Spurred on in part by complaints about abuses from housing providers, HUD recently issued new guidance intended to clarify the Fair Housing rules regarding assistance animals in housing. Nearly 60% of the Fair Housing complaints filed each year involve denial of reasonable accommodation requests by persons with disabilities.  On January 28, 2020 HUD’s Fair Housing and Equal Opportunity Office released FHEO Notice 2020-01 providing the updated guidance.

In issuing the new guidance HUD Secretary Ben Carson sought to strike a balance between the legitimate needs of persons with disabilities and the concerns of housing providers. “Countless Americans rely on assistance animals to fill a void, providing individuals with disabilities with the means to have a home that supports their quality of life,” stated Secretary Ben Carson. “In my many discussions with housing providers and residents impacted by the need for assistance, I recognized the necessity for further clarity regarding support animals to provide peace of mind to individuals with disabilities while also taking in account the concerns of housing providers. Today’s announcement responds to the ambiguity surrounding proper documentation for assistance animals with clarity and compassion to provide an equal opportunity for a person living with a disability to use and enjoy their home.”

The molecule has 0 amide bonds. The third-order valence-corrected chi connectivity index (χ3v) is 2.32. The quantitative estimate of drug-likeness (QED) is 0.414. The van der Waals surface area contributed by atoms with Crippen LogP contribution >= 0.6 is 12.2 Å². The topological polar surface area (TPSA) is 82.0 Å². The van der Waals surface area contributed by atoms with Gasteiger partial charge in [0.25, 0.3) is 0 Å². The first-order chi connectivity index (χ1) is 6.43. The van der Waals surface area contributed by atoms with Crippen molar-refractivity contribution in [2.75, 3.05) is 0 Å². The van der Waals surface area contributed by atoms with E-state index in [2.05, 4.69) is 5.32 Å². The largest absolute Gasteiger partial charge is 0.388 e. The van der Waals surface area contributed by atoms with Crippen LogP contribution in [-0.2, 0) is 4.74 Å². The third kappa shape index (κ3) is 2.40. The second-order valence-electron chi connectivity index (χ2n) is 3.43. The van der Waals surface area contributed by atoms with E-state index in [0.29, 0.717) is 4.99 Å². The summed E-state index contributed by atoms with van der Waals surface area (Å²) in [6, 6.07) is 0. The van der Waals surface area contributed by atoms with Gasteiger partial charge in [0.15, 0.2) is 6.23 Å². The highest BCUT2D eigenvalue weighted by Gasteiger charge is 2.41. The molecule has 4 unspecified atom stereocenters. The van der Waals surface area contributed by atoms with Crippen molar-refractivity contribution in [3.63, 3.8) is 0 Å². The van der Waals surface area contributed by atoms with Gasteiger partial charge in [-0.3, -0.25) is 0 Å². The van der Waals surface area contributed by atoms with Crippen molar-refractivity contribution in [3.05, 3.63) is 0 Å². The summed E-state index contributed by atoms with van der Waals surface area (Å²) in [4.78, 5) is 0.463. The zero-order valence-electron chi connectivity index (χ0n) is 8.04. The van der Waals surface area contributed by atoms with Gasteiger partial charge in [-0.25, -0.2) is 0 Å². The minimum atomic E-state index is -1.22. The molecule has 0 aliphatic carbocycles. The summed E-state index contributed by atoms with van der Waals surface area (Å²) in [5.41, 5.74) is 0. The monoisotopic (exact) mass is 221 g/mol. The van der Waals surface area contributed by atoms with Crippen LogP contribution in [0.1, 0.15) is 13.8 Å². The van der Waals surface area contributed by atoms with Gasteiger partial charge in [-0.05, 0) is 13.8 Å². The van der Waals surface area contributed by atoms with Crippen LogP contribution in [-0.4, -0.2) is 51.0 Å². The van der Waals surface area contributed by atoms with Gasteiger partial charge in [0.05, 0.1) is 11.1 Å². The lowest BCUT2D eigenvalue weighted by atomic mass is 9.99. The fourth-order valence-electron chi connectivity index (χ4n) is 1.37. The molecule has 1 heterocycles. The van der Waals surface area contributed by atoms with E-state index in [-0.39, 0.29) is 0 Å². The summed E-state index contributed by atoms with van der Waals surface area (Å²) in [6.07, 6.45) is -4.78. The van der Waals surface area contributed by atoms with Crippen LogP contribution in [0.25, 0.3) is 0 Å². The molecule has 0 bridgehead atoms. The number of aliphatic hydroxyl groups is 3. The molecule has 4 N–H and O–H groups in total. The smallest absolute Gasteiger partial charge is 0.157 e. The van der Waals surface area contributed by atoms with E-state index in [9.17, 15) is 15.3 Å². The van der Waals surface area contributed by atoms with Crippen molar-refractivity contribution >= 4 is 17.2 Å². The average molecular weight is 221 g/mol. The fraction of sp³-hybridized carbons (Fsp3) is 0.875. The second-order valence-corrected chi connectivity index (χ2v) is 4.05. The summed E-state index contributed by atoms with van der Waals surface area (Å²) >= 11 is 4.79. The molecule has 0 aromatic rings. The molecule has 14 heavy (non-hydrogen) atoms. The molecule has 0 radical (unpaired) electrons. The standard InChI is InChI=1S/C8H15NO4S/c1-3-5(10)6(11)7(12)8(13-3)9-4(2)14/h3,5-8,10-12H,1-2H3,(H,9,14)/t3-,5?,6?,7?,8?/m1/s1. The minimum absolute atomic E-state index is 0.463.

HUD General Counsel Paul Compton added, “With the Assistance Animals Notice, both housing providers and individuals with disabilities will better understand their rights and obligations under the Fair Housing Act regarding assistance animals, particularly emotional support animals. For housing providers, this is a tool that can be used to help them lawfully navigate various sets of sometimes complex circumstances to ensure that reasonable accommodations are provided where required so that persons with a disability-related need for an assistance animal have an equal opportunity to use and enjoy their housing. The guidance will help ensure that these important legal rights are asserted only in appropriate circumstances.”

To assist housing providers in implementing the new guidance, NCHM’s Senior Vice President of Compliance Programs, Lisa Vercauteren, has prepared a special webinar now open to registrations through the NCHM website at: https://www.nchm.org/product/breaking-news-new-hud-guidance-on-assistance-animals/

In the webinar Lisa addresses such topics as:

  • The differences between pets, assistance animals and service animals
  • How to handle the request for a “unique animal”
  • Can a resident request multiple assistance animals?
  • When an assistance animal request can be denied
  • When to verify the need for an assistance or service animal
  • Latest guidance on assistance animal verification, including verifications obtained through an internet site
  • Best practices for addressing requests for assistance animals

NCHM is committed to helping housing providers comply with the new HUD guidance as well as all other aspects of Fair Housing law. “The underlying goals of Fair Housing are critically important and every housing professional I’ve ever met in my career supports those goals,” stated Vercauteren. “But as they say, ‘the devil is in the detail’ and our objectives at NCHM is to make sure that the goals of Fair Housing are met while helping housing providers avoid making unintended mistakes in the process.”

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